U.S. Air Force Lt. Gen. Charles P. McCausland ’57

Lessons in Leadership

A military force cannot be sustained on munitions alone. During 35 years in the military, retired U.S. Air Force Lieutenant General Charles P. McCausland ensured troops in combat and in peacetime had the resources they needed to complete their duties.

Formal portrait of Charles P. McCausland in front of the American flag

McCausland, who was commissioned through the Syracuse University ROTC program and graduated with a bachelor’s degree in history from the College of Arts and Sciences, worked in logistics and supply, retiring in 1992 from his final assignment as director of the Defense Logistics Agency (DLA) in Virginia. Among many other positions, he was commander of the Ogden Air Logistics Center, Utah, and vice commander of Air Force Logistics Command at Wright-Patterson Air Force Base, Ohio. Since retiring, McCausland, whose father, Gordon B. McCausland, was a Class of 1926 Syracuse graduate, is active with educational institutions and serves as a director of the Dynamics Research Corporation.

Q&ALink

What are some highlights of your career that you are most proud of?Link

I was a base supply officer during a yearlong tour in Vietnam. I had worked in supply in the Air Force for 10 years and there I was in a position I had trained for all those years—to support combat operations. We went 270 days without an aircraft grounded for a spare part. I was proud of the troops.

While I was at the DLA, Secretary of Defense Dick Cheney came to the agency following the First Gulf War. He told us, “We could not have won the Gulf War without the DLA.” General Colin Powell [then-chairman of the Joint Chiefs of Staff] came a week later. He thanked us for our support and gave the agency the Joint Meritorious Unit award, which was a really nice event.

What were your responsibilities during your time as director of the Defense Logistics Agency? And during the First Gulf War?Link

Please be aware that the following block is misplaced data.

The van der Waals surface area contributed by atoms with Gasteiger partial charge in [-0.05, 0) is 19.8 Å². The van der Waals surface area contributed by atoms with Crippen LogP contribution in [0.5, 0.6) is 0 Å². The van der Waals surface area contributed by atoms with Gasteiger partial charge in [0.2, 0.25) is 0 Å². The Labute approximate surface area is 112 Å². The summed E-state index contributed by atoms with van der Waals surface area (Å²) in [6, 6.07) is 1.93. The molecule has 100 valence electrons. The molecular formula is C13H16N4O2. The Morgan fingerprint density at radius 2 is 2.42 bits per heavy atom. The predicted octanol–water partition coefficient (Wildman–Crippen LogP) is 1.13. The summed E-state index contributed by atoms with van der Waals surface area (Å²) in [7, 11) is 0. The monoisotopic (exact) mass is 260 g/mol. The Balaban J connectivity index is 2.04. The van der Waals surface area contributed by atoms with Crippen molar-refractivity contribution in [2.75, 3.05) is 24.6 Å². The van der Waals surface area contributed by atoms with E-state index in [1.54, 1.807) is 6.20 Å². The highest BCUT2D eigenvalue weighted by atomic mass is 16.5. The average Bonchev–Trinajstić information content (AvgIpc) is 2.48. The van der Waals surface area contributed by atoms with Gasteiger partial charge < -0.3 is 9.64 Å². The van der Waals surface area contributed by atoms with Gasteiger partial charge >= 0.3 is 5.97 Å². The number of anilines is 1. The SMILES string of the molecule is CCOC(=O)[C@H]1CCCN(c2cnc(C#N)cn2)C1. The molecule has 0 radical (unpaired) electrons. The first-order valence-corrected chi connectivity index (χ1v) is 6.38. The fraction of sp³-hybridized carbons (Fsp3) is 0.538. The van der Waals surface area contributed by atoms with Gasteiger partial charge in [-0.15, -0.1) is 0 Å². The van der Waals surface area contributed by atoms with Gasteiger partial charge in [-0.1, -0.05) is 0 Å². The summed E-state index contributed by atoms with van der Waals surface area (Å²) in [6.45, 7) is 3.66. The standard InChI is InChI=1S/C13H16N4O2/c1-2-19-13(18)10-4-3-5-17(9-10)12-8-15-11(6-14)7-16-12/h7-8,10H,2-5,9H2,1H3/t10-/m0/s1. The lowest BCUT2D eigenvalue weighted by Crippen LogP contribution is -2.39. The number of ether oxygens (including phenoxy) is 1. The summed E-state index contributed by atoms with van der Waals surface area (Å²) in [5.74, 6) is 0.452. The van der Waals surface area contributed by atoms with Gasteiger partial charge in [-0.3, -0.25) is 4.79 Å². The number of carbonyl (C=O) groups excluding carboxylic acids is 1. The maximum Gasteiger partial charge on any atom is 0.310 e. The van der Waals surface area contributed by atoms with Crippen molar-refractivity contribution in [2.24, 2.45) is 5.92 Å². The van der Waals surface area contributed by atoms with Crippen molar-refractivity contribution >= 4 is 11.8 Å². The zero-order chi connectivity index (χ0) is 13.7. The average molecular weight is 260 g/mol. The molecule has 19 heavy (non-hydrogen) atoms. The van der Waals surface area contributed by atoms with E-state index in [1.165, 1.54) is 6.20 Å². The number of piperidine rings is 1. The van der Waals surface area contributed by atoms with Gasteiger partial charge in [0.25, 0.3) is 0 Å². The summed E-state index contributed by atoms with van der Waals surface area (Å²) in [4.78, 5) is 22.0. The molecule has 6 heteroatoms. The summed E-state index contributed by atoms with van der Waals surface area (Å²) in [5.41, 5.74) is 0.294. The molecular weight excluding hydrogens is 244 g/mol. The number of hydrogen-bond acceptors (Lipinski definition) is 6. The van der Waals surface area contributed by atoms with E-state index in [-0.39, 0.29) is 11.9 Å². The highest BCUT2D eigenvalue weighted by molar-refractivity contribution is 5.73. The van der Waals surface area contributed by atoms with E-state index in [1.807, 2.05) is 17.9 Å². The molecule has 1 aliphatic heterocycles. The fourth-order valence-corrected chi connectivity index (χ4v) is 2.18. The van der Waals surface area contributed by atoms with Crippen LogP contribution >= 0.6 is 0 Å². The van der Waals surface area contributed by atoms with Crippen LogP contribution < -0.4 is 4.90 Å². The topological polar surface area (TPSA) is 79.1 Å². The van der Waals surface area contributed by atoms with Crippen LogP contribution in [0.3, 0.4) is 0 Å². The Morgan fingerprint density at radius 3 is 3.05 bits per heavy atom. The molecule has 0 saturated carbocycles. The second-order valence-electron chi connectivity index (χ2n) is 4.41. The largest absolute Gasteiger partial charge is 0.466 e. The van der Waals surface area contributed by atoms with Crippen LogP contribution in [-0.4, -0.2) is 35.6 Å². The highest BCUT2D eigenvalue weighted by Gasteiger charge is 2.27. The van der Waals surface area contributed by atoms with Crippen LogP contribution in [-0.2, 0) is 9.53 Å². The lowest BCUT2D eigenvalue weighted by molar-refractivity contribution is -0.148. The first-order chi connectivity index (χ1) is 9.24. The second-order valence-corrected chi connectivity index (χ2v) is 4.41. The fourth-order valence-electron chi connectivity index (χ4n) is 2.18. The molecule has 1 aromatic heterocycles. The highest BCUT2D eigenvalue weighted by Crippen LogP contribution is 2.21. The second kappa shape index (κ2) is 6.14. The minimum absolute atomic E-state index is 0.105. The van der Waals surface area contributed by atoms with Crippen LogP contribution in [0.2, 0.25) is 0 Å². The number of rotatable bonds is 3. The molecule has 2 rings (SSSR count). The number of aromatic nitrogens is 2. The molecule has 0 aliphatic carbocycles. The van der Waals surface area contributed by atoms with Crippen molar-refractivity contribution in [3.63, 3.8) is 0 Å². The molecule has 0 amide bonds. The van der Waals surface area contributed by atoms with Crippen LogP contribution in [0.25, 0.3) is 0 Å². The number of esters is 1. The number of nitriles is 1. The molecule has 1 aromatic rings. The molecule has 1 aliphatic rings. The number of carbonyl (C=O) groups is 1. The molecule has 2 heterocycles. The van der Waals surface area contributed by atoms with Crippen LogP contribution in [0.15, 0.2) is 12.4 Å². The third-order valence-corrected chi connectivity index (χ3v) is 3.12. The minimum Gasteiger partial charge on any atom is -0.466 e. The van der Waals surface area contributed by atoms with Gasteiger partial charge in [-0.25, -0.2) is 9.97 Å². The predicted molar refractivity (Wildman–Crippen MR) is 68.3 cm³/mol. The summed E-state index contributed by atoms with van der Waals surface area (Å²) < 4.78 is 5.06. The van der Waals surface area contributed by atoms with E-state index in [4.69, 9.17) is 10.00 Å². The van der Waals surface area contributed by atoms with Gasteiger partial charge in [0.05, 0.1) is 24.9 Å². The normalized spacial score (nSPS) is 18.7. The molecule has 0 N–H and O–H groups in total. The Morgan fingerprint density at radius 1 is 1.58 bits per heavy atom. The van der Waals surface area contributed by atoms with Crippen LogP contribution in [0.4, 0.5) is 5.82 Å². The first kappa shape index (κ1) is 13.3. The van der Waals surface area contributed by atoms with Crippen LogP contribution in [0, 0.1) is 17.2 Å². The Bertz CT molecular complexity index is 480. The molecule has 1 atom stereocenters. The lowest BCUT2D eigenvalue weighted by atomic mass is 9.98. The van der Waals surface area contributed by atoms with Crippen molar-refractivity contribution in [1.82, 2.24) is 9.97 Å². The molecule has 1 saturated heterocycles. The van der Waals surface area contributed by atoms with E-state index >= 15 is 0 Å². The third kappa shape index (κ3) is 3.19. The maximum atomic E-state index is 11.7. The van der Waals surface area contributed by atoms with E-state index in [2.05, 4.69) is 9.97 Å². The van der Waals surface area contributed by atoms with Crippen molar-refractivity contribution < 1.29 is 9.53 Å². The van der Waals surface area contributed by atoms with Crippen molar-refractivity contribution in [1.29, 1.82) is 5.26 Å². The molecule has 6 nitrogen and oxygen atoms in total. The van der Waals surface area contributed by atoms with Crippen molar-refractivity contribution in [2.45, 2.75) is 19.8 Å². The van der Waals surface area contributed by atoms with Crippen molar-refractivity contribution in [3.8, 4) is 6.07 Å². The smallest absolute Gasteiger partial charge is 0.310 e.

We had 95,000 civilian and military employees, operating at various depots and centers. We were responsible for approximately five million spare parts, which would cover aviation, ground support, missile systems, maritime naval systems, just a whole gamut of items. We were responsible for all fuels, petroleum products, food, clothing, tents, uniforms, medical supplies, pharmaceuticals—and for cataloging and contracting for those items. It was about a $13 billion operation.

In the First Gulf War, we supplied all these things to the deployed forces. For example, we had 500,000 troops in Kuwait, Saudi Arabia, and then into Iraq, so we had to have a million-and-a-half meals a day, every day. Also, the Air Force reported they had 90,000 sorties and did not lose one sortie for lack of a spare part. The Patriot missile system has 20,000 parts, and there were only 10 items we had difficulty obtaining.

What did you learn about the significance of logistics and supply through your service?Link

When I was out at the Utah depot, we had a visiting Chinese general in 1986 who had been on the Long March [1934-35] with Mao Zedong. He said through an interpreter that “logistics is hero without fame.” The logistics worked so well in the Gulf War and Vietnam. There’s been a little complacency that it could work that well forever, but you always have to keep your eye on it because it’s very important.

What did you come to learn were the most important qualities of being a leader?Link

The basic thing is you have to lead people and you have to manage things. A lot of people try to manage people, but you have to lead them. You have to have integrity in what you do and say. You have to have standards and stick by them. You have to communicate with your people and listen to them. You also have to trust and empower them in their work.


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